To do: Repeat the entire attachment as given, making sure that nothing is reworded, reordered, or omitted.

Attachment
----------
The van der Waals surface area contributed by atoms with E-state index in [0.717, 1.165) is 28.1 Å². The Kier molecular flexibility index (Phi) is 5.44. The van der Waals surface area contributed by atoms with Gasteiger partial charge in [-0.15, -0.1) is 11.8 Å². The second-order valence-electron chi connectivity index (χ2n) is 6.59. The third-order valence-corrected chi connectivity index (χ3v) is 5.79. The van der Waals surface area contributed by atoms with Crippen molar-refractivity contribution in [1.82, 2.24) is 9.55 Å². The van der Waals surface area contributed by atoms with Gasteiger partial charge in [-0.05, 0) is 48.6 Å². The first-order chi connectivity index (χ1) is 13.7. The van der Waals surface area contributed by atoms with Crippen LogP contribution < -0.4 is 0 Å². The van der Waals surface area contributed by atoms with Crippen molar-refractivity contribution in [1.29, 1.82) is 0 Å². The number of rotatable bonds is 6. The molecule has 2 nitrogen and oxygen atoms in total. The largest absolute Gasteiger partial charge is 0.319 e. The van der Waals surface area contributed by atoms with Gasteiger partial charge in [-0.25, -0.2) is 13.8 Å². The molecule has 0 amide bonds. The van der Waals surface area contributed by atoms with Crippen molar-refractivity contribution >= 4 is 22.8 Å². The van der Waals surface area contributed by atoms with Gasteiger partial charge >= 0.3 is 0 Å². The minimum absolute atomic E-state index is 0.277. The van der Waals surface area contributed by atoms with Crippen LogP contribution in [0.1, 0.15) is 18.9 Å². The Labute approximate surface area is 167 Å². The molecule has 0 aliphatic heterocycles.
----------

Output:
The van der Waals surface area contributed by atoms with E-state index in [0.717, 1.165) is 28.1 Å². The Kier molecular flexibility index (Phi) is 5.44. The van der Waals surface area contributed by atoms with Gasteiger partial charge in [-0.15, -0.1) is 11.8 Å². The second-order valence-electron chi connectivity index (χ2n) is 6.59. The third-order valence-corrected chi connectivity index (χ3v) is 5.79. The van der Waals surface area contributed by atoms with Crippen molar-refractivity contribution in [1.82, 2.24) is 9.55 Å². The van der Waals surface area contributed by atoms with Gasteiger partial charge in [-0.05, 0) is 48.6 Å². The first-order chi connectivity index (χ1) is 13.7. The van der Waals surface area contributed by atoms with Crippen LogP contribution < -0.4 is 0 Å². The van der Waals surface area contributed by atoms with Crippen molar-refractivity contribution in [1.29, 1.82) is 0 Å². The number of rotatable bonds is 6. The molecule has 2 nitrogen and oxygen atoms in total. The largest absolute Gasteiger partial charge is 0.319 e. The van der Waals surface area contributed by atoms with Gasteiger partial charge in [-0.25, -0.2) is 13.8 Å². The molecule has 0 amide bonds. The van der Waals surface area contributed by atoms with Crippen molar-refractivity contribution >= 4 is 22.8 Å². The van der Waals surface area contributed by atoms with Gasteiger partial charge >= 0.3 is 0 Å². The minimum absolute atomic E-state index is 0.277. The van der Waals surface area contributed by atoms with Crippen LogP contribution in [0.1, 0.15) is 18.9 Å². The Labute approximate surface area is 167 Å². The molecule has 0 aliphatic heterocycles.